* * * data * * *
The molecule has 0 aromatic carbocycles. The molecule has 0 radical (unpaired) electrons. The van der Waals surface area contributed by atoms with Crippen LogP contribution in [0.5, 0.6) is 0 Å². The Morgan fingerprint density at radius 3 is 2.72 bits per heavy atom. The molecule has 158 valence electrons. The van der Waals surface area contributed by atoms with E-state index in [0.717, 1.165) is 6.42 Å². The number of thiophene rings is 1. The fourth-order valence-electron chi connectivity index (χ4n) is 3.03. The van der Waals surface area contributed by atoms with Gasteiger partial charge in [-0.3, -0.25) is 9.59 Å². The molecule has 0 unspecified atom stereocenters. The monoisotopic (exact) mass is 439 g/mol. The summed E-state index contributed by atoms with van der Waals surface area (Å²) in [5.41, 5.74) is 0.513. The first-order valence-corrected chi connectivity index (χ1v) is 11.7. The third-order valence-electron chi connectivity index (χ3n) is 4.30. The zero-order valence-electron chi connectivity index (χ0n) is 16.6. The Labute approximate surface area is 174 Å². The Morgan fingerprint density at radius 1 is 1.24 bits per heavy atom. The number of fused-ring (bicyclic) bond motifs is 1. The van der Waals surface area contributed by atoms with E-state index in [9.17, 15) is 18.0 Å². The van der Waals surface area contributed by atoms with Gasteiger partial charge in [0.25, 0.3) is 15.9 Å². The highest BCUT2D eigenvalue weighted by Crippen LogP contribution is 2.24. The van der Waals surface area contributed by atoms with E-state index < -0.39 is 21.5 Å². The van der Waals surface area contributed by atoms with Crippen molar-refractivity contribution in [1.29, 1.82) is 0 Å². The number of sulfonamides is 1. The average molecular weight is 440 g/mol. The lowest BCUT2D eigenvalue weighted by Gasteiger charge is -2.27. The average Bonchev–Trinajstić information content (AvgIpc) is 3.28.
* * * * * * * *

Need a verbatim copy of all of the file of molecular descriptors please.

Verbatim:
The molecule has 0 aromatic carbocycles. The molecule has 0 radical (unpaired) electrons. The van der Waals surface area contributed by atoms with Crippen LogP contribution in [0.5, 0.6) is 0 Å². The Morgan fingerprint density at radius 3 is 2.72 bits per heavy atom. The molecule has 158 valence electrons. The van der Waals surface area contributed by atoms with E-state index in [0.717, 1.165) is 6.42 Å². The number of thiophene rings is 1. The fourth-order valence-electron chi connectivity index (χ4n) is 3.03. The van der Waals surface area contributed by atoms with Gasteiger partial charge in [-0.3, -0.25) is 9.59 Å². The molecule has 0 unspecified atom stereocenters. The monoisotopic (exact) mass is 439 g/mol. The summed E-state index contributed by atoms with van der Waals surface area (Å²) in [5.41, 5.74) is 0.513. The first-order valence-corrected chi connectivity index (χ1v) is 11.7. The third-order valence-electron chi connectivity index (χ3n) is 4.30. The zero-order valence-electron chi connectivity index (χ0n) is 16.6. The Labute approximate surface area is 174 Å². The Morgan fingerprint density at radius 1 is 1.24 bits per heavy atom. The number of fused-ring (bicyclic) bond motifs is 1. The van der Waals surface area contributed by atoms with E-state index in [9.17, 15) is 18.0 Å². The van der Waals surface area contributed by atoms with Gasteiger partial charge in [0.25, 0.3) is 15.9 Å². The highest BCUT2D eigenvalue weighted by Crippen LogP contribution is 2.24. The van der Waals surface area contributed by atoms with E-state index < -0.39 is 21.5 Å². The van der Waals surface area contributed by atoms with Crippen molar-refractivity contribution in [1.29, 1.82) is 0 Å². The number of sulfonamides is 1. The average molecular weight is 440 g/mol. The lowest BCUT2D eigenvalue weighted by Gasteiger charge is -2.27. The average Bonchev–Trinajstić information content (AvgIpc) is 3.28.